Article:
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There Are Not One But, Two States Of Liquid

Water is one of the most fundamental compounds on Earth, and it makes up approximately 60% of the human body, and yet water is becoming stranger than we could have ever believed. Scientists have been examining the physical properties of water and discovered that when it is heated to between 40 and 60 degrees Celsius, it hits a 'cross-over temperature', and acts to start switching between two dissimilar states of liquid. As a chemical compound, water is so important to live on Earth, we have been miscalculating how reasonably weird it is.




We have all become so used to it, it’s hard to imagine things becoming any more difficult than the three basic states: solid, liquid, gas. (Under very rare situations, a plasma-like state can also form.) But in many methods, basic, old water is different from any other substance or compound on the planet.

Except for Mercury, water has the highest surface tension of all liquids or fluids. It’s also one of the only identified substances whose solid state can lift in its liquid state, and different from almost every other known compound, water expands when it freezes. It also has a strange boiling point. While the boiling points of many hydrides, for example, hydrogen telluride and hydrogen sulfide, drops as their molecule size decreases, water has a remarkably large boiling point for such a minor molecular weight.

Philip Ball points out in Nature, "No one actually understands water. It’s embarrassing to acknowledge it, but the things that cover two-thirds of our planet is still mysterious. Worse, the further we investigate, the more the difficulties gather: new techniques searching deeper into the molecular construction of liquid water are throwing up more mysteries."

Now physicists have revealed that somewhere between the temperatures of 40 and 60 degrees Celsius, liquid water can 'change' states, showing a whole new set of properties liable on the state it switches to.

To solve this, an international team controlled by physicist Laura Maestro from the University of Oxford in the UK looked at a number of particular properties of water. They investigated things like thermal conductivity, surface tension, conductivity, refractive index and the dielectric constant; how well an electric field can expand through a substance, and how they reacted to variations in temperature between 0 and 100 degrees Celsius.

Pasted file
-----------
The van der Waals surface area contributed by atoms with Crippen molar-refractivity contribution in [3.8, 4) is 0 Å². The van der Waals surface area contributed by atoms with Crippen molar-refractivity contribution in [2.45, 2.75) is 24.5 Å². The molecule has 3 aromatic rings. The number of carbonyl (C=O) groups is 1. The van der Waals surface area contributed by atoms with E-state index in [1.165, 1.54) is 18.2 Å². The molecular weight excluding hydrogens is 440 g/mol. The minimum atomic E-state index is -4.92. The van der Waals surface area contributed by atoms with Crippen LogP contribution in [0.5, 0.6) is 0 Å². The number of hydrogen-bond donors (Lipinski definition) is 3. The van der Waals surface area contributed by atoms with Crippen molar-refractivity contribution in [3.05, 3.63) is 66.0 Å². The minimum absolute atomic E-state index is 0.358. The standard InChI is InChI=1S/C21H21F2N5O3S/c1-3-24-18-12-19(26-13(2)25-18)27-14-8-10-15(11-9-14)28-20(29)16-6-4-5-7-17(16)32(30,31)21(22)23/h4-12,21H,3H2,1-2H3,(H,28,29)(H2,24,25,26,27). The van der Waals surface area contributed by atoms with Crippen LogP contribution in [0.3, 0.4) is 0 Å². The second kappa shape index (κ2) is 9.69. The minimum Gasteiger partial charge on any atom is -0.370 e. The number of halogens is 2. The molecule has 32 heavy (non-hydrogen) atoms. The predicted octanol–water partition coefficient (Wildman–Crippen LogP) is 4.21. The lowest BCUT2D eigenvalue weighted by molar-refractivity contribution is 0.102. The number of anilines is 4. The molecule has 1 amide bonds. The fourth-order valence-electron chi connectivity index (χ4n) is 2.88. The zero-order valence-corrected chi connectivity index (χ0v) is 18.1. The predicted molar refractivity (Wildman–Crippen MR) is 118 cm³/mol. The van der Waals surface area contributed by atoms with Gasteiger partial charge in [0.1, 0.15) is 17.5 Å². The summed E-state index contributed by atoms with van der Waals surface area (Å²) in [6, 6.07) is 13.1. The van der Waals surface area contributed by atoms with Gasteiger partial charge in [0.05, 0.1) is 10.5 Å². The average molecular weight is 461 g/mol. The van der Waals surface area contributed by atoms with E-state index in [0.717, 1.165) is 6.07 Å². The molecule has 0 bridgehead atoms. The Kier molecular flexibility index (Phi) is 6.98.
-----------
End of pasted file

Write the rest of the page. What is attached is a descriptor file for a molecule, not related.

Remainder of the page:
Once the water reached 40 degrees, things started to change, and properties were shifting all the way up to 60 degrees. Each property had a unique ‘crossover temperature' somewhere within this starting point, and the scientists propose that this is because the liquid water had changed into a different state. The team lists a small number of these crossover temperatures: roughly 50 degrees Celsius for refractive index, 64 degrees Celsius for thermal conductivity, approximately 53 degrees Celsius for conductivity, and 57 degrees Celsius for surface tension.

They determine, "These results approve that in the 0-100 degrees Celsius variety, water presents a crossover temperature in numerous of its properties close to 50 degrees Celsius.”

So what's happening here? It's not, however, clear but the information that water could be changing between two completely different states of liquid at definite temperatures could be related to why H2O has such uncommon properties in general.

Water molecules preserve only very short-lived influences between each other, and these hydrogen bonds are essentially far weaker than the bonds that link the specific hydrogen and oxygen atoms inside the molecules of hydrogen and oxygen. Therefore, the hydrogen bonds that connect water molecules together are frequently breaking and restructuring, and yet in all that disorder, set structures and 'rules' continue. Physicists suggest that this is what gives water its uncommon properties, but no one's completely sure how it works.

Ball writes for Nature, “Everyone is settled that one part of water’s molecular construction sets it apart from maximum other liquids: passing hydrogen bonds. These weak bonds that link the molecules continuously break and form beyond water’s melting point, yet still, carry out a degree of structure on the molecular odds and ends. That’s where the agreement ends."

Although Maestro and her team's conclusions will need to re-test by an independent team in advance we can start re-writing texts to replicate the four (or 3.5?) states of water that could possibly exist, they say their finding could have big effects on our understanding of both Nano and biological structures.

They write in their paper, "For instance, the ocular properties of metallic (gold and silver) nanoparticles spread in water, used as nano-probes, and the release properties of ... quantum dots, used for fluorescence bio-imaging and tumor targeting, show a remarkable behavior in this temperature variety. It also raises the problem of whether temperature-driven structural variations in water disturb biological macro-molecules in aqueous solutions, and in specific in proteins, which are the fundamental functional biological components in living cells."

The study has been printed in the International Journal of Nanotechnology.

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